I’ve been finding myself making the same hand gesture on a lot of Zoom calls recently. I flick my finger up, wiggle it up and down, and trail off to the right in a straight line.I draw this oscillating line when I talk about AI. Or crypto. Or the “metaverse.” Or even Taylor Swift tickets. It’s the hype cycle.
Log on to your utility company’s website. What’s the section for your account called? Probably something like “My Account” “Your Account.” Ever since MySpace launched in 2003, this naming convention has sneakily stuck around in digital products. Twenty years later, it’s probably time for it to go.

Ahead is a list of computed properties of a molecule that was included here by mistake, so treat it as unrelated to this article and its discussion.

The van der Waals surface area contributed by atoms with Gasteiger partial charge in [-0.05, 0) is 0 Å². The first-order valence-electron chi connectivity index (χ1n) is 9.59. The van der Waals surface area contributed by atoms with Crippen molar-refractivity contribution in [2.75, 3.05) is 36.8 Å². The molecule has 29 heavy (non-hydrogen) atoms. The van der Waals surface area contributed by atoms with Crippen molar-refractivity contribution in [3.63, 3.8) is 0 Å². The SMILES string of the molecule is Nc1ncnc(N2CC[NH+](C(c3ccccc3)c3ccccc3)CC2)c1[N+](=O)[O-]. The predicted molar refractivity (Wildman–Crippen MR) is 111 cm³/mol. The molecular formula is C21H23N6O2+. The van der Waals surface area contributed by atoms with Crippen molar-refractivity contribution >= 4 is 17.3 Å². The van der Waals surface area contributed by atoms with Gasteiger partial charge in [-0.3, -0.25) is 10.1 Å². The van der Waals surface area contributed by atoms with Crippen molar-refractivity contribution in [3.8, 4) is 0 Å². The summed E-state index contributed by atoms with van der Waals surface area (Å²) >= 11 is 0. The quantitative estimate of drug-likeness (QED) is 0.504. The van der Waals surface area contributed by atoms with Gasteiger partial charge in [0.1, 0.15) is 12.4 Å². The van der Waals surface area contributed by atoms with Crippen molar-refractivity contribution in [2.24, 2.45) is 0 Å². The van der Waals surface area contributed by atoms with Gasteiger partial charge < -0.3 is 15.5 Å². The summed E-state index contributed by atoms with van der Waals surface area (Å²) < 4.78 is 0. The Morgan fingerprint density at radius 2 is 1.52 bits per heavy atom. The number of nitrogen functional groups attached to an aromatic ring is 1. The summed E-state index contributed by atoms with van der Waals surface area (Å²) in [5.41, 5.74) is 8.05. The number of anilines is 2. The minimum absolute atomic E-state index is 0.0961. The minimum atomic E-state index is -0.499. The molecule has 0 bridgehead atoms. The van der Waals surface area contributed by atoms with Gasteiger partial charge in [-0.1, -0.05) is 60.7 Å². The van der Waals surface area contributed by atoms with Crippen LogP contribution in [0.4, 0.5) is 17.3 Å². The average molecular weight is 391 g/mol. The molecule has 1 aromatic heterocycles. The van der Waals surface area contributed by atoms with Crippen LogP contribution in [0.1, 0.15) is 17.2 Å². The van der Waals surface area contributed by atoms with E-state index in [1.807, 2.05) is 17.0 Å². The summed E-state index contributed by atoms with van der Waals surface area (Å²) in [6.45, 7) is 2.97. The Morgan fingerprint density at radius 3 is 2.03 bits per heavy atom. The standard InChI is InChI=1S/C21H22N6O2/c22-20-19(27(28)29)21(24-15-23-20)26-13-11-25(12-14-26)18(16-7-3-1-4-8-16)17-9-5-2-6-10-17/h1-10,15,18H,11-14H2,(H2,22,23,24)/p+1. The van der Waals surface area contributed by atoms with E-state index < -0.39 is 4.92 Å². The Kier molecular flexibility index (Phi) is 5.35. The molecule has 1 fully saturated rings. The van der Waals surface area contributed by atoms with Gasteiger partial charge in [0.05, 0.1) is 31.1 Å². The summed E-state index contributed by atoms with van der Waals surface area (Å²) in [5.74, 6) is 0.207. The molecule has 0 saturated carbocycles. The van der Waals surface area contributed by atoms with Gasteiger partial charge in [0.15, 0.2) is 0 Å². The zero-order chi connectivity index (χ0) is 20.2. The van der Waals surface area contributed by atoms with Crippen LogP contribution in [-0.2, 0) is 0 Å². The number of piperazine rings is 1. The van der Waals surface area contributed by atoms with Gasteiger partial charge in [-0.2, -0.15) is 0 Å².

For most of human history, the speed limit on long-distance communication wasn’t a matter of 5G bandwidth or even how fast an operator could connect your phone call. It was how fast a horse could gallop. Samuel Morse changed that by thinking small.
Our relationship with air travel is tenuous. But, on contrast: trains are great. Hopeful travelers, particularly Gen Z and Millennials, are noticing this. In Pinterest’s 2023 predictions, they called out train travel as gearing up for a “major comeback.”
Just a week ago, OpenAI dropped the most revolutionary piece of tech of the year in an unassuming blog post: ChatGPT. It’s HAL 9000. It’s the USS Enterprise computer. It’s what Alexa and Siri wish they were. There’s now an argument to be made that 2022 is the historical inflection point where we can no longer trust anything we see, read, or hear – everything can be made by software.